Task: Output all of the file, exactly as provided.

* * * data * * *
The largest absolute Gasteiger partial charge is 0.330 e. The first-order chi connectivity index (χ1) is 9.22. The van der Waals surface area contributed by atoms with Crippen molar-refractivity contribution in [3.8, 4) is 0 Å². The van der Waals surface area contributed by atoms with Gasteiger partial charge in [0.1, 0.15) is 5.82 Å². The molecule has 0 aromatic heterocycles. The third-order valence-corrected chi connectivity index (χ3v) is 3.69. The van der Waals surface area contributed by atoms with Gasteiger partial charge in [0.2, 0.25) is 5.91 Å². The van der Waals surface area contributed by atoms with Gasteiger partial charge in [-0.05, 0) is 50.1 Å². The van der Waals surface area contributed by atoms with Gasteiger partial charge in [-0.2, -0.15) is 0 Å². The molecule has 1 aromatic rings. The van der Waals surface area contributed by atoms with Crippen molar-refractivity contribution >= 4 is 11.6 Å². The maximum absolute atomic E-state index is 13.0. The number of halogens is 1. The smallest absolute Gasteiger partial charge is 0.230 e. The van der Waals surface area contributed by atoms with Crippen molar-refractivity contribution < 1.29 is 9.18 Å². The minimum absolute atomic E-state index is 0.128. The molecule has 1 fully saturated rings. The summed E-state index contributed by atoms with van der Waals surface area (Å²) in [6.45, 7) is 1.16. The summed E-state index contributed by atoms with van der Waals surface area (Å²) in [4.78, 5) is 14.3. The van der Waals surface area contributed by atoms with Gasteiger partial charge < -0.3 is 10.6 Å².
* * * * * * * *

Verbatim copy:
The largest absolute Gasteiger partial charge is 0.330 e. The first-order chi connectivity index (χ1) is 9.22. The van der Waals surface area contributed by atoms with Crippen molar-refractivity contribution in [3.8, 4) is 0 Å². The van der Waals surface area contributed by atoms with Gasteiger partial charge in [0.1, 0.15) is 5.82 Å². The molecule has 0 aromatic heterocycles. The third-order valence-corrected chi connectivity index (χ3v) is 3.69. The van der Waals surface area contributed by atoms with Gasteiger partial charge in [0.2, 0.25) is 5.91 Å². The van der Waals surface area contributed by atoms with Gasteiger partial charge in [-0.05, 0) is 50.1 Å². The van der Waals surface area contributed by atoms with Gasteiger partial charge in [-0.2, -0.15) is 0 Å². The molecule has 1 aromatic rings. The van der Waals surface area contributed by atoms with Crippen molar-refractivity contribution >= 4 is 11.6 Å². The maximum absolute atomic E-state index is 13.0. The number of halogens is 1. The smallest absolute Gasteiger partial charge is 0.230 e. The van der Waals surface area contributed by atoms with Crippen molar-refractivity contribution < 1.29 is 9.18 Å². The minimum absolute atomic E-state index is 0.128. The molecule has 1 fully saturated rings. The summed E-state index contributed by atoms with van der Waals surface area (Å²) in [6.45, 7) is 1.16. The summed E-state index contributed by atoms with van der Waals surface area (Å²) in [4.78, 5) is 14.3. The van der Waals surface area contributed by atoms with Gasteiger partial charge < -0.3 is 10.6 Å².